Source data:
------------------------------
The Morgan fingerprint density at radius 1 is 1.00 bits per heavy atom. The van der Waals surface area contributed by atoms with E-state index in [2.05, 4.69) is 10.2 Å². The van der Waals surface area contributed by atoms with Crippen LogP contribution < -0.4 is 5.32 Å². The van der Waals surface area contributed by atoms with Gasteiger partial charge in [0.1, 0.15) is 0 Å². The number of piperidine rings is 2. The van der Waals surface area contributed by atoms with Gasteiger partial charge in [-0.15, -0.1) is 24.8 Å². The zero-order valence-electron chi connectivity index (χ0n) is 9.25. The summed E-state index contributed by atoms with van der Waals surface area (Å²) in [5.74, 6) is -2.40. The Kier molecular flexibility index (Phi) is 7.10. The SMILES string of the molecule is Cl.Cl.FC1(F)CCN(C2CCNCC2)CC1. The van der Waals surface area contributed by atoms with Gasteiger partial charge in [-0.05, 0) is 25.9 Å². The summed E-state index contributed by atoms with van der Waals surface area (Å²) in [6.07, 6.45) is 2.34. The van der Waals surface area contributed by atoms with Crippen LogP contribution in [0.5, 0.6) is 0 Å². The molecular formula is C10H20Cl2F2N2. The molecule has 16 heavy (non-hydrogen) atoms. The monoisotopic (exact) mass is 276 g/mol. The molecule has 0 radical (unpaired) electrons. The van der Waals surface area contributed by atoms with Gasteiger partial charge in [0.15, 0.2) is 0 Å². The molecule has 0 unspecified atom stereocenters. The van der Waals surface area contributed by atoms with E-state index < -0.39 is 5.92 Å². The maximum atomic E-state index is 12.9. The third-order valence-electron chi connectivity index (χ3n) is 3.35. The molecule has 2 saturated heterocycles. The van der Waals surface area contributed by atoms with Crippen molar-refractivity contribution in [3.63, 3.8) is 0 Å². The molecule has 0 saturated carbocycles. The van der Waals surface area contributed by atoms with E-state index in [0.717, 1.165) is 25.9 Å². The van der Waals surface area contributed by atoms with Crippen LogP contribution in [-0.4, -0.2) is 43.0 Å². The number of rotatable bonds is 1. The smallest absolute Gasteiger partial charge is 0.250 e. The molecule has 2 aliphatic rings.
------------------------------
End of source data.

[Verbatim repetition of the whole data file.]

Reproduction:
The Morgan fingerprint density at radius 1 is 1.00 bits per heavy atom. The van der Waals surface area contributed by atoms with E-state index in [2.05, 4.69) is 10.2 Å². The van der Waals surface area contributed by atoms with Crippen LogP contribution < -0.4 is 5.32 Å². The van der Waals surface area contributed by atoms with Gasteiger partial charge in [0.1, 0.15) is 0 Å². The number of piperidine rings is 2. The van der Waals surface area contributed by atoms with Gasteiger partial charge in [-0.15, -0.1) is 24.8 Å². The zero-order valence-electron chi connectivity index (χ0n) is 9.25. The summed E-state index contributed by atoms with van der Waals surface area (Å²) in [5.74, 6) is -2.40. The Kier molecular flexibility index (Phi) is 7.10. The SMILES string of the molecule is Cl.Cl.FC1(F)CCN(C2CCNCC2)CC1. The van der Waals surface area contributed by atoms with Gasteiger partial charge in [-0.05, 0) is 25.9 Å². The summed E-state index contributed by atoms with van der Waals surface area (Å²) in [6.07, 6.45) is 2.34. The van der Waals surface area contributed by atoms with Crippen LogP contribution in [0.5, 0.6) is 0 Å². The molecular formula is C10H20Cl2F2N2. The molecule has 16 heavy (non-hydrogen) atoms. The monoisotopic (exact) mass is 276 g/mol. The molecule has 0 radical (unpaired) electrons. The van der Waals surface area contributed by atoms with Gasteiger partial charge in [0.15, 0.2) is 0 Å². The molecule has 0 unspecified atom stereocenters. The van der Waals surface area contributed by atoms with E-state index < -0.39 is 5.92 Å². The maximum atomic E-state index is 12.9. The third-order valence-electron chi connectivity index (χ3n) is 3.35. The molecule has 2 saturated heterocycles. The van der Waals surface area contributed by atoms with Crippen molar-refractivity contribution in [3.63, 3.8) is 0 Å². The molecule has 0 saturated carbocycles. The van der Waals surface area contributed by atoms with E-state index in [0.717, 1.165) is 25.9 Å². The van der Waals surface area contributed by atoms with Crippen LogP contribution in [-0.4, -0.2) is 43.0 Å². The number of rotatable bonds is 1. The smallest absolute Gasteiger partial charge is 0.250 e. The molecule has 2 aliphatic rings.